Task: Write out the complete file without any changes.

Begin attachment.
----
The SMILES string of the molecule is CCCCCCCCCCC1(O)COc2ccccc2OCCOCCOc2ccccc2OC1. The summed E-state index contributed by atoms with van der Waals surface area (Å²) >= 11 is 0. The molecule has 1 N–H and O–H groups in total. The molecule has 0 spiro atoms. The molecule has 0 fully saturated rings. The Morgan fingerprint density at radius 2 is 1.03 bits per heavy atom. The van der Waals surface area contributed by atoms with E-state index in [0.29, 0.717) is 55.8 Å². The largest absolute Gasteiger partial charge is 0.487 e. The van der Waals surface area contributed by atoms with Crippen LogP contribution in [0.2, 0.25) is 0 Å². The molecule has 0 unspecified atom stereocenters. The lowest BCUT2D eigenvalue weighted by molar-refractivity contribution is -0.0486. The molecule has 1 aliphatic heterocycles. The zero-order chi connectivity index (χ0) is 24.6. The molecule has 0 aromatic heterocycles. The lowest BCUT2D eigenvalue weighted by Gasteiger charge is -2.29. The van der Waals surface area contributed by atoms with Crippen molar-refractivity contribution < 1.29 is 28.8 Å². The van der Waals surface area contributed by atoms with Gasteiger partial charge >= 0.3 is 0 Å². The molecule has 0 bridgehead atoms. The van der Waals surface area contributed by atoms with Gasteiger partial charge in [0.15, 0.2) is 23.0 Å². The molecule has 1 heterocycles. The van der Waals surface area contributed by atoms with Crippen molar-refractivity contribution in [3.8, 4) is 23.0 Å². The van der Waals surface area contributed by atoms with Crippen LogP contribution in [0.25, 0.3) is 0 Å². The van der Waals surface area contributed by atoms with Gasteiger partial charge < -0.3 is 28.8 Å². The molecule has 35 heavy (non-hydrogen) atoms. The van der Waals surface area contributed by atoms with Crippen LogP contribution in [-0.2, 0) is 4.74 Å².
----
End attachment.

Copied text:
The SMILES string of the molecule is CCCCCCCCCCC1(O)COc2ccccc2OCCOCCOc2ccccc2OC1. The summed E-state index contributed by atoms with van der Waals surface area (Å²) >= 11 is 0. The molecule has 1 N–H and O–H groups in total. The molecule has 0 spiro atoms. The molecule has 0 fully saturated rings. The Morgan fingerprint density at radius 2 is 1.03 bits per heavy atom. The van der Waals surface area contributed by atoms with E-state index in [0.29, 0.717) is 55.8 Å². The largest absolute Gasteiger partial charge is 0.487 e. The van der Waals surface area contributed by atoms with Crippen LogP contribution in [0.2, 0.25) is 0 Å². The molecule has 0 unspecified atom stereocenters. The lowest BCUT2D eigenvalue weighted by molar-refractivity contribution is -0.0486. The molecule has 1 aliphatic heterocycles. The zero-order chi connectivity index (χ0) is 24.6. The molecule has 0 aromatic heterocycles. The lowest BCUT2D eigenvalue weighted by Gasteiger charge is -2.29. The van der Waals surface area contributed by atoms with Crippen molar-refractivity contribution < 1.29 is 28.8 Å². The van der Waals surface area contributed by atoms with Gasteiger partial charge >= 0.3 is 0 Å². The molecule has 0 bridgehead atoms. The van der Waals surface area contributed by atoms with Gasteiger partial charge in [0.15, 0.2) is 23.0 Å². The molecule has 1 heterocycles. The van der Waals surface area contributed by atoms with Crippen molar-refractivity contribution in [3.8, 4) is 23.0 Å². The van der Waals surface area contributed by atoms with Crippen LogP contribution in [0.25, 0.3) is 0 Å². The van der Waals surface area contributed by atoms with Gasteiger partial charge < -0.3 is 28.8 Å². The molecule has 35 heavy (non-hydrogen) atoms. The van der Waals surface area contributed by atoms with Crippen LogP contribution in [-0.2, 0) is 4.74 Å².